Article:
This ama could have been caused by Vata aggravation from too much travel for my constitution, compromising my agni.  This ama could have been caused from 4 years of eating college cafeteria food and lots of cheese and wine.  This ama could have been caused from a parasite picked up in India.  I had a few ideas, but now that those causes were removed, it was time to address the toxins, and strengthen my agni to do so.

It takes a long time to change your habits around eating. But it just starts with awareness.  We learned about food combining rules, optimal timing to eat meals, and teas and spices to help strengthen agni (metabolism) and directly burn up ama.  We learned daily self-care techniques, like massage, and tongue scraping, of course, to again, help the body heal itself.

Because in reality, that’s the only kind of healing there is.

Again, I had the luxury to take time to experiment.  I noticed things changing all the time on my tongue. I watched and observed. I scraped and I ate cleaner.

I started cleansing twice per year.  I enjoyed kitchari regularly, to learn about what it felt like to have perfect digestion.  Kitchari became my best medicine, and I’d say it still is.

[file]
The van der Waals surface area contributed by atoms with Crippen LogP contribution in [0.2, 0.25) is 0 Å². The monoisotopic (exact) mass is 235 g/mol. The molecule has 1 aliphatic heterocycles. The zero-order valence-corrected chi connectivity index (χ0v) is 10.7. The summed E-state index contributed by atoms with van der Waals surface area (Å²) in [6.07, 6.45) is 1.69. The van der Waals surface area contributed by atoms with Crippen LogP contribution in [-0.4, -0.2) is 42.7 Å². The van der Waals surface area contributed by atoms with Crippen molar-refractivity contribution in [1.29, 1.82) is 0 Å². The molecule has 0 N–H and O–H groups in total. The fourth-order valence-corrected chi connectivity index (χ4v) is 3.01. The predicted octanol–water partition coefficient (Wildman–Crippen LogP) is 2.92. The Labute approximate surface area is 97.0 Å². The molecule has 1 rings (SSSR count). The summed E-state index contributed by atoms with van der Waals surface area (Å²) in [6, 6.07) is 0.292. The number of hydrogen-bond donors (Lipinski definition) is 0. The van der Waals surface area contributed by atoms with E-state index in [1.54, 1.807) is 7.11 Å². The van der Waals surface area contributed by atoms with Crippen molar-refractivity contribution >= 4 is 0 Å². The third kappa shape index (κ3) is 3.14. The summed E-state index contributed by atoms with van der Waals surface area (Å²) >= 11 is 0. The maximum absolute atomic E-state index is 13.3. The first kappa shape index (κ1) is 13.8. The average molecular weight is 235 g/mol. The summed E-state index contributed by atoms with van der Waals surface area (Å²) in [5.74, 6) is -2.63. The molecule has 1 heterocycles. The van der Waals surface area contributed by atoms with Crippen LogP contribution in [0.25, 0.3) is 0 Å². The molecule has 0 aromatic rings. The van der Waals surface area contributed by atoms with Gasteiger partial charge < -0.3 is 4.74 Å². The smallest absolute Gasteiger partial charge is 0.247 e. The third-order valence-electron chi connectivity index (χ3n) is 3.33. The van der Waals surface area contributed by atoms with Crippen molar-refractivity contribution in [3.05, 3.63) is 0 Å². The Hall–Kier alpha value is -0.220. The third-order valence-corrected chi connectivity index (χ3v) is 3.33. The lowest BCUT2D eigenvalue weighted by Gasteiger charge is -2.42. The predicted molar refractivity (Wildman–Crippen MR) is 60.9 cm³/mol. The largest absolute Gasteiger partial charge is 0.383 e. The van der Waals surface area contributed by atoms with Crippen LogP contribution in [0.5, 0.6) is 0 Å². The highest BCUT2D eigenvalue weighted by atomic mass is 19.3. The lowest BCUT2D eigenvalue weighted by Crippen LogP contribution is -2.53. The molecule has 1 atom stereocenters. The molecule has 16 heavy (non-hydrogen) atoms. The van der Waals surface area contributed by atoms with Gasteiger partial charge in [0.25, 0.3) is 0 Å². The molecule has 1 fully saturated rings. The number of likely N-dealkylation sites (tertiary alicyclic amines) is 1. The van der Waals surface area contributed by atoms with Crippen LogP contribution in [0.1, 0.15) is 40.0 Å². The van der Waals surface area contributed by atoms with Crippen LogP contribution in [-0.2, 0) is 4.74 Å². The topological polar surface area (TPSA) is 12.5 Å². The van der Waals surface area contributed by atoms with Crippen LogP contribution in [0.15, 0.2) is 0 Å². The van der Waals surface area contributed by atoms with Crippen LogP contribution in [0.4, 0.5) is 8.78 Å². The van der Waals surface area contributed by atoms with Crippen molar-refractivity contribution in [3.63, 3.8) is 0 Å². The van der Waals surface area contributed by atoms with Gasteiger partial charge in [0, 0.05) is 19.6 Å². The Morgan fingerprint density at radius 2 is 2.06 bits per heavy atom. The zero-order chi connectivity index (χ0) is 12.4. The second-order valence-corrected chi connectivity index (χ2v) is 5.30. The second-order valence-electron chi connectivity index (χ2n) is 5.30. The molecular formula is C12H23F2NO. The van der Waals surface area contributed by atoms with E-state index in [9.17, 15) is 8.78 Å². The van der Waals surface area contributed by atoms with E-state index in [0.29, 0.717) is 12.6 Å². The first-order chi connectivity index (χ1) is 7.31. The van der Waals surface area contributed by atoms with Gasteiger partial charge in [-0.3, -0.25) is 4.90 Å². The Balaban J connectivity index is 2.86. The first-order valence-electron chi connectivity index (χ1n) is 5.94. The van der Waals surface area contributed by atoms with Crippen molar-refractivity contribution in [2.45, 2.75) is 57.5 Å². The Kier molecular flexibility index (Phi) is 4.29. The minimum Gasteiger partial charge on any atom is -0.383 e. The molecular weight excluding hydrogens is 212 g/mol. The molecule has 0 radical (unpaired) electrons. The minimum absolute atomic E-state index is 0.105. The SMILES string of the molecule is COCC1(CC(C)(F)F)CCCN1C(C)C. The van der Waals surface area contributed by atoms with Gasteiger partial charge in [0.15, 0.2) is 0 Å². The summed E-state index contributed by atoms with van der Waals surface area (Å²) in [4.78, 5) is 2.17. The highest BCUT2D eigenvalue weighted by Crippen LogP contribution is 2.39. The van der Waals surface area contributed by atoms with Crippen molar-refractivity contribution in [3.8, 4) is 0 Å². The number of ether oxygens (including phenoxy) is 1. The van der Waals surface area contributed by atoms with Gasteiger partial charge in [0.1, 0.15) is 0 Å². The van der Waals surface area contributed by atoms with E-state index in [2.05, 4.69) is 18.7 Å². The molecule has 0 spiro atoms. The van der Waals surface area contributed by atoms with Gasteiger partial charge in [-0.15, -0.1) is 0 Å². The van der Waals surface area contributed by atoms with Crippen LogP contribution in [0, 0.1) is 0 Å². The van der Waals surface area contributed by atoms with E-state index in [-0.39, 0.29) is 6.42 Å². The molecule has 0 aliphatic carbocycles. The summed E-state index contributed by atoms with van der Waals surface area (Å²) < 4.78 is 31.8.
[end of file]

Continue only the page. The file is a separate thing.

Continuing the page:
Today, 3 years later, my tongue is mostly clean and happy.  When I see changes on it, I know not to ignore them.  I can tell if my adrenals are shot, or if I did not digest the previous days (or previous few hours!) meal and think about why.

I promise to take a photo later – I had turmeric milk for breakfast so my whole mouth is yellow 🙂

What you can do now

Start by having a look at your tongue in the mirror each morning before you brush your teeth. You might have nothing to compare it to, so maybe ask a friend, or your partner to look at theirs.  All tongues are different, of course, depending on our constitution, but you can also notice color, or thickness of coating, and whether that changes day to day.

The coating on the tongue, if thick, is ama. Most of us will have a little coating in the back, meaning that the ama is in the colon, and hasn’t traveled far, only forming after the previous days meal.  You can remove this, as well as give a little massage to your organs with daily gentle tongue scraping.  You can use a tongue scraper, or just a metal spoon designated for that purpose. Scrape back from front lightly about 7 times, and rinse your utensil. Then brush your teeth as usual.

Do you have a funky tongue?

1) If you know you need a cleanse, I have to point you to do it the Ayurvedic way in my 7 Day online cleanse course.

2) If you are ready to learn and apply the skills I mentioned above for healing through diet and more ayurvedic practices, apply here for The Healing Diet 10 week experiential course that starts in September 2014.

If you’re concerned, let’s chat.  There are funky tongues everywhere trying to tell us something!

Love, Adena